Sunday, January 27, 2013

Something Rather Than Nothing

Periodically, theists drag out this foolish old notion that since there is something rather than nothing God must exist. From start to finish this is nonsensical crap. Yes, we exist. I certainly am willing to concede that existence in and of itself is very important and quite impressive. Of course, if we didn't exist I would not be writing let alone thinking or attempting to convey my thoughts. The mere fact that we exist along with everything else in the universe does little to tell us about the nature of existence or its origin. It also by itself does not tell us what the purpose of existence or whether there even is a purpose for existence.

There were two recent pieces I came across that serve well as examples of the kind of pathetic thinking theists try to drag out of the fact of existence. Daniel Harrell in his short "Why is There Something Rather Than Nothing?" only seems to manage to mangle Ockham's Razor and point out the pointlessness of his own writing. He also seems to rely almost entirely on past examples. He feebly tries to use what he sees as the simplicity of ancient philosophy as proof that simplicity is not necessarily desirable. Like so many others he confuses the importance of limiting the number of assumptions in a scientific approach to being simple. Most of his writing clearly demonstrates, despite claims to the contrary, that he has not even attempted to approach the question with anything resembling objectivity. He KNOWs at the start what the answer to his question is and simply seeks to make excuses for it. Why bother? If proof and reasoning are of no consequence then there is no point thinking about the question at all.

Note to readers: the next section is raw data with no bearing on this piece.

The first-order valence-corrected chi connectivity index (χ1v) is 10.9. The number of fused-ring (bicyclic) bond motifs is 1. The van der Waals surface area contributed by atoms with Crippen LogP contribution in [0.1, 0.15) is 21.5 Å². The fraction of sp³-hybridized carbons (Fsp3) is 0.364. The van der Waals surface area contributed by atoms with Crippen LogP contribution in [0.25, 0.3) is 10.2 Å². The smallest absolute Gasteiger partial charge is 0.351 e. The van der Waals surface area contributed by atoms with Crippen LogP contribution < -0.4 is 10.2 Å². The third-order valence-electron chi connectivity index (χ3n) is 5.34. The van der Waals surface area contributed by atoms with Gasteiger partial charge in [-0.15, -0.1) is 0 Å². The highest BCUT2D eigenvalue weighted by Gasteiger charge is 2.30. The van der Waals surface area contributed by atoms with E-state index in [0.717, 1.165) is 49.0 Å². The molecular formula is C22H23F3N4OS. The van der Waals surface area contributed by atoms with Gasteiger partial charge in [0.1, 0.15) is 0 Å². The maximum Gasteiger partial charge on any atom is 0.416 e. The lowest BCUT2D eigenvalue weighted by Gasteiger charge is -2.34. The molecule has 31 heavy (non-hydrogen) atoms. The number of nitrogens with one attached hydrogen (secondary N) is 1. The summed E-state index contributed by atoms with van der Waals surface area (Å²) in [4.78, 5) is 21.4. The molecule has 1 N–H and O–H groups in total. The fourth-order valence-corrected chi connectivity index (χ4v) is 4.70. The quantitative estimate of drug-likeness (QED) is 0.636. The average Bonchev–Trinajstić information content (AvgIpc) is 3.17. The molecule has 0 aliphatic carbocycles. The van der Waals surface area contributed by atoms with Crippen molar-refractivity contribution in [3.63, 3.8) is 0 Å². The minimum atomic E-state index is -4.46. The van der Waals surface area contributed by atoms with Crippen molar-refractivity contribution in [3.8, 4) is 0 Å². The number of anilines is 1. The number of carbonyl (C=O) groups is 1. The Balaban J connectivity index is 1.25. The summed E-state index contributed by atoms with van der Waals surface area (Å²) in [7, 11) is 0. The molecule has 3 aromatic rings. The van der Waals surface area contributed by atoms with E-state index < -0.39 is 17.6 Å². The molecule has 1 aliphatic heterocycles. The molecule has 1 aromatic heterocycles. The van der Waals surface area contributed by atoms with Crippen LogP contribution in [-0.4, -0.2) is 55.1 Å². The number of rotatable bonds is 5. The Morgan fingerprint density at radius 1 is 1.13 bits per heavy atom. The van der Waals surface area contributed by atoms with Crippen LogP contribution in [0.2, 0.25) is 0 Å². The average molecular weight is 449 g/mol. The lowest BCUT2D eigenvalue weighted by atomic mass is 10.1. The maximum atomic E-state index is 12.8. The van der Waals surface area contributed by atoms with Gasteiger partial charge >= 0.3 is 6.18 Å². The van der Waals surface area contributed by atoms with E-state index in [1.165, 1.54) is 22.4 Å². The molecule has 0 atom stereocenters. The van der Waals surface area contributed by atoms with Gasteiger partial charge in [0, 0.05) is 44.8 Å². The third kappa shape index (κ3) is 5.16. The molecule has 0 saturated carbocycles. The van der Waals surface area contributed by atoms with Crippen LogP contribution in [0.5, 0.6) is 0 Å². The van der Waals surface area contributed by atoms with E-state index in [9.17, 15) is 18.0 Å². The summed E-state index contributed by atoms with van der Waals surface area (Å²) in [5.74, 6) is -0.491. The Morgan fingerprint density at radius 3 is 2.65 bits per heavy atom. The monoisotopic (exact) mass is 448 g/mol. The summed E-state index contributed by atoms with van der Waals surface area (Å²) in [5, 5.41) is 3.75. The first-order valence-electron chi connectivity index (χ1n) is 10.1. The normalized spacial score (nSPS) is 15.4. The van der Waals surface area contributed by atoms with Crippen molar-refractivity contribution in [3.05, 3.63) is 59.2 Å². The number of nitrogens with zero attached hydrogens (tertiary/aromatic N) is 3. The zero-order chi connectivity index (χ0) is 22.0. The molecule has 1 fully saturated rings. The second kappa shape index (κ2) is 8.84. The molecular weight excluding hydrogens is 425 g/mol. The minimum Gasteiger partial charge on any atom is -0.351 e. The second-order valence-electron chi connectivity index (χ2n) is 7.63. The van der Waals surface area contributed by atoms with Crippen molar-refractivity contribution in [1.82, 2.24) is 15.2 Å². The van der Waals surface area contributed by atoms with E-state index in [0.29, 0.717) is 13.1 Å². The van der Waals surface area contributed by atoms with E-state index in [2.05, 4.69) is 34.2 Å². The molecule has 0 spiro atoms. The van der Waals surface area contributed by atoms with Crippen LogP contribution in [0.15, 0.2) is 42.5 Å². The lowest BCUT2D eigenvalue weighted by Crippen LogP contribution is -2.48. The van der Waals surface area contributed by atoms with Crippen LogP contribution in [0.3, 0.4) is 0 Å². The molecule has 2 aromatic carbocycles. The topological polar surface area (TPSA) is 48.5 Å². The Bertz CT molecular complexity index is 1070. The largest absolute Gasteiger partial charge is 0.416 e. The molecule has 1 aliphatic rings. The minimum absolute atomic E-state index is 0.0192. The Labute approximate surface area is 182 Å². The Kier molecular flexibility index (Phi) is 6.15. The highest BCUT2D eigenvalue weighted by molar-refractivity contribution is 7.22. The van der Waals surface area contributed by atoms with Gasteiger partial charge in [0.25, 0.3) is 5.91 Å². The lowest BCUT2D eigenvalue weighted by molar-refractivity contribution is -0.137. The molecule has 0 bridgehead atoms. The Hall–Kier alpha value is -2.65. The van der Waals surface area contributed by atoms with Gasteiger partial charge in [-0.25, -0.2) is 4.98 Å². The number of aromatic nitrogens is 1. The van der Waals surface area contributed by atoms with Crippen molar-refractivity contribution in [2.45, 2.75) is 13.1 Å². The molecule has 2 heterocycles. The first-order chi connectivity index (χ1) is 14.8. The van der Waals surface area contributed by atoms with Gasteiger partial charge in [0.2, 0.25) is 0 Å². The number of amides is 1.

Mehdi Hasan's "God is the best answer to: 'Why is there something rather than nothing'?"* makes a few of the same points and with equal amounts of ignorance and foolishness. He also harps on past philosophers without ever acknowledging that the level and reliability of information available today far outstrips what was available then. It is in no way a statement (positive or negative) of their intelligence. Mehdi also uses all manner of logical fallacies to try to demonstrate that his predetermined position is correct. What I find the most mind-numbing about his entire approach is that he really believes that simply saying God did it has any explanatory value at all. It doesn't. to me it as incomprehensible as stating that the sky is blue because it is not green or red. A "supreme being" that cannot be quantified in any way created everything. Really? How to get to that conclusion based on the available information? And then why and how did this Being do it? It not only doesn't offer any substantial answers it doesn't even allow for a framework from which you can pursue any.

*Unfortunately I could not find a freely available online version of this piece. It appears in the December 21 (2012)-January 3, 2013 edition of New Statesman.

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